Over the next 10 years, Lehigh will welcome 1,000 more undergraduate students and 500 more graduate students.
The expansion under the Path to Prominence initiative will impact the demand for student services on campus.
Ian Birky, the director of counseling and psychological services, said his staff is already at full capacity.
“Any time more students are added to a university, there is likely to be a percentage of those students needing counseling at least equal to the numbers seeking assistance as in the past,” Birky said.
At any given time, 15 percent of students utilize Lehigh’s counseling services. With the expansion of the student body over the next 10 years, approximately 225 more students will seek counseling services.
Birky said the counseling center will likely feel some strain from the expansion of the student body, as will other offices and the students.
While no plans have been finalized, administrators will not only need to consider an increased demand for counseling services, but also the potential need for staff in other offices within Student Affairs, such as the Health and Wellness Center, the Center for Academic Success and Health Advancement and Prevention Services.
Birky said staff are challenged by the increasing number of students coming to the counseling center reporting anxiety and interpersonal discomfort.
“Staff will continue to maintain faith that humans are wonderfully made, and despite change with its consequent stress and anxiety, students and other members of the (campus) community will ultimately be able to cope, adapt to change and flourish so long as they feel they are not in it alone,” he said.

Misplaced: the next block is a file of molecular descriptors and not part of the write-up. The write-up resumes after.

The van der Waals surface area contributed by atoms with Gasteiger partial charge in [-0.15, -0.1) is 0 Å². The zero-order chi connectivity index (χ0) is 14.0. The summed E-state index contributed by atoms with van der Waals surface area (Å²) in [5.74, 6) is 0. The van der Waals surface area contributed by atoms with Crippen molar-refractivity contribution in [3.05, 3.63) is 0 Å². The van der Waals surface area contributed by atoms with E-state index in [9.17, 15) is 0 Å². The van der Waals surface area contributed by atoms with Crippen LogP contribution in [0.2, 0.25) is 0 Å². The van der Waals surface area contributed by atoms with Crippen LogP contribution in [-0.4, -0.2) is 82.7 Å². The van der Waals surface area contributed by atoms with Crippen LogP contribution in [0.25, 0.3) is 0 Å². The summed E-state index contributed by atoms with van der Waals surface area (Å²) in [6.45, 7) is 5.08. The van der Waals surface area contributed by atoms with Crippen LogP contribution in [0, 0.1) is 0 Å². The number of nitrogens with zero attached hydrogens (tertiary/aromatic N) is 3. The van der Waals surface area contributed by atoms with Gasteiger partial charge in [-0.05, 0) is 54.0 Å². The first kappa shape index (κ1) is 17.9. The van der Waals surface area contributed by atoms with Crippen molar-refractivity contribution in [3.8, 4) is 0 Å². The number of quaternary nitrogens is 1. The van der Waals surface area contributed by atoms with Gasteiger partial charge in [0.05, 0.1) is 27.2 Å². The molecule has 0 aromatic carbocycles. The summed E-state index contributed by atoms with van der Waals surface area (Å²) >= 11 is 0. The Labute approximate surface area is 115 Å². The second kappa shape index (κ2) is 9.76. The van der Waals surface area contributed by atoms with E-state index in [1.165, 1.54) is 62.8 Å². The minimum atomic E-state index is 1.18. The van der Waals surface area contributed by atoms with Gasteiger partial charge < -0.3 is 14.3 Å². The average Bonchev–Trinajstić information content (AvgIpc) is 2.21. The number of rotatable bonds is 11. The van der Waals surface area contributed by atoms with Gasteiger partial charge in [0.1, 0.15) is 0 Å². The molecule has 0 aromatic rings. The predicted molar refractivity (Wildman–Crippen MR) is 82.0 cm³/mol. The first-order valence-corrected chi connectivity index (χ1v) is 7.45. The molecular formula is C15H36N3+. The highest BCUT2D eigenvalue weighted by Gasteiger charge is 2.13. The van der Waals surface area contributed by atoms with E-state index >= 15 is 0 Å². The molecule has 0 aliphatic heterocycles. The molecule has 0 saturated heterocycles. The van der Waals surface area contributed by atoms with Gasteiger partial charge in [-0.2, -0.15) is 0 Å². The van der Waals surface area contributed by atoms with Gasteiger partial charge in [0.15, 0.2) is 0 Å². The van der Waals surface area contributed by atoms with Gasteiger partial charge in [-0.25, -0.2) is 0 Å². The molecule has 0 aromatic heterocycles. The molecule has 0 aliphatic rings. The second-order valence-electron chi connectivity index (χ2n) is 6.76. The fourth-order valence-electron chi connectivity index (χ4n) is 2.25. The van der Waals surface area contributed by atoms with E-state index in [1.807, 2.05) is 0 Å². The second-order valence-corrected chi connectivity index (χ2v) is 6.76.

Dean of Students Office
Lori McClaind, the associate dean of students, oversees Academic Life and Students Transitions, which includes the Center for Academic Success, Office of Academic Transitions, Disability Support Services and Office of the First-Year Experience.
McClaind said she is excited by the growth Lehigh will experience, but is not ignoring the challenges it presents. Her office is considering how the enlarged student population impacts its work and ability to support students.
“Particularly for our resource providing offices and areas, we are actively thinking about how our overall student population may change, the implication for how we deliver of services and the need for increased staffing,” McClaind said.
The Dean of Students Office’s model for supporting academics is focused on one-on-one coaching with students, so McClaind said the number of students seeking her office’s guidance is assumed to grow as the student population does.
Director of Admissions Bruce Bunnick said Lehigh is holding its own against other universities of the same approximate size and rank.
He said Admissions is aware of the changing climate of the college recruitment landscape and how the anticipated increase in applications will advance Path to Prominence.
“To a certain extent, technology and its efficiencies have helped our efforts to date in terms of collecting information and communicating on a routine basis with prospective students, but the personalization that stems from human interaction is still a valuable asset to our practices,” Bunnick said.
Overall, he said, admissions officers’ duties have been stretched greatly in the past 20 years.
Bunnick said Path to Prominence will provide greater opportunities for a more diverse student pool, domestically and internationally, which will alter the student body’s makeup racially, socioeconomically and geographically.
“There is clearly more work to be done, but we have leveraged our partnerships with a number of community-based organizations and educational partners that have served in an advocacy role on behalf of their students to help diversify our campus and broaden our reach through the U.S. and around the world,” Bunnick said.